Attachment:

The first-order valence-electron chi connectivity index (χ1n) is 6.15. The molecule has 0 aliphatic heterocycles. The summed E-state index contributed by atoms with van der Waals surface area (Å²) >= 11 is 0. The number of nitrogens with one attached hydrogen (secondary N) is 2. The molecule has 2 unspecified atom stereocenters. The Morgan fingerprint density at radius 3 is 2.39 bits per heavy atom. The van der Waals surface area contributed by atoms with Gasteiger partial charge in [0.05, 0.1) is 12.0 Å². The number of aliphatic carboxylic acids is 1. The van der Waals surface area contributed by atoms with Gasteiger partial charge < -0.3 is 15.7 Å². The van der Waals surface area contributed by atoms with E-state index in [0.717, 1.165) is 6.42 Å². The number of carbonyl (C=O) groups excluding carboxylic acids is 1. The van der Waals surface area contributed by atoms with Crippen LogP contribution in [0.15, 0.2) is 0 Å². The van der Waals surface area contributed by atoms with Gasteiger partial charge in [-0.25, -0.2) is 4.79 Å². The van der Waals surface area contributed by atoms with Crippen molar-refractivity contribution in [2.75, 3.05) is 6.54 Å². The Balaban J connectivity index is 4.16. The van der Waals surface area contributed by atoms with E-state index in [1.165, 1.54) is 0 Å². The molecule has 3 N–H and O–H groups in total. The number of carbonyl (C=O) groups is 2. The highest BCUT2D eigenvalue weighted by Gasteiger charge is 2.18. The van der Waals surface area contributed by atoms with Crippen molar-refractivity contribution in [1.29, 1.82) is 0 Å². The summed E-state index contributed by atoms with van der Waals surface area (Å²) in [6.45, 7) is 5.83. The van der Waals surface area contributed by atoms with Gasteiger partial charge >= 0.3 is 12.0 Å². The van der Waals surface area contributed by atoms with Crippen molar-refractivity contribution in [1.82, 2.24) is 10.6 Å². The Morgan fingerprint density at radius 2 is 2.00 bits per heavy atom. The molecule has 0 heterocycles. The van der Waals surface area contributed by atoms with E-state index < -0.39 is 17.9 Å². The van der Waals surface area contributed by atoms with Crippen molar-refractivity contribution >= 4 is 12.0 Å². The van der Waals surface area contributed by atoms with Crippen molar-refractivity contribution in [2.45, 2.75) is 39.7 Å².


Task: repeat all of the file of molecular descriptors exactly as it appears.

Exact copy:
The first-order valence-electron chi connectivity index (χ1n) is 6.15. The molecule has 0 aliphatic heterocycles. The summed E-state index contributed by atoms with van der Waals surface area (Å²) >= 11 is 0. The number of nitrogens with one attached hydrogen (secondary N) is 2. The molecule has 2 unspecified atom stereocenters. The Morgan fingerprint density at radius 3 is 2.39 bits per heavy atom. The van der Waals surface area contributed by atoms with Gasteiger partial charge in [0.05, 0.1) is 12.0 Å². The number of aliphatic carboxylic acids is 1. The van der Waals surface area contributed by atoms with Gasteiger partial charge < -0.3 is 15.7 Å². The van der Waals surface area contributed by atoms with E-state index in [0.717, 1.165) is 6.42 Å². The number of carbonyl (C=O) groups excluding carboxylic acids is 1. The van der Waals surface area contributed by atoms with Crippen LogP contribution in [0.15, 0.2) is 0 Å². The van der Waals surface area contributed by atoms with Gasteiger partial charge in [-0.25, -0.2) is 4.79 Å². The van der Waals surface area contributed by atoms with Crippen molar-refractivity contribution in [2.75, 3.05) is 6.54 Å². The Balaban J connectivity index is 4.16. The van der Waals surface area contributed by atoms with E-state index in [1.165, 1.54) is 0 Å². The molecule has 3 N–H and O–H groups in total. The number of carbonyl (C=O) groups is 2. The highest BCUT2D eigenvalue weighted by Gasteiger charge is 2.18. The van der Waals surface area contributed by atoms with Crippen molar-refractivity contribution in [1.29, 1.82) is 0 Å². The summed E-state index contributed by atoms with van der Waals surface area (Å²) in [6.45, 7) is 5.83. The van der Waals surface area contributed by atoms with Gasteiger partial charge >= 0.3 is 12.0 Å². The van der Waals surface area contributed by atoms with Crippen molar-refractivity contribution in [1.82, 2.24) is 10.6 Å². The Morgan fingerprint density at radius 2 is 2.00 bits per heavy atom. The molecule has 0 heterocycles. The van der Waals surface area contributed by atoms with E-state index < -0.39 is 17.9 Å². The van der Waals surface area contributed by atoms with Crippen molar-refractivity contribution >= 4 is 12.0 Å². The van der Waals surface area contributed by atoms with Crippen molar-refractivity contribution in [2.45, 2.75) is 39.7 Å².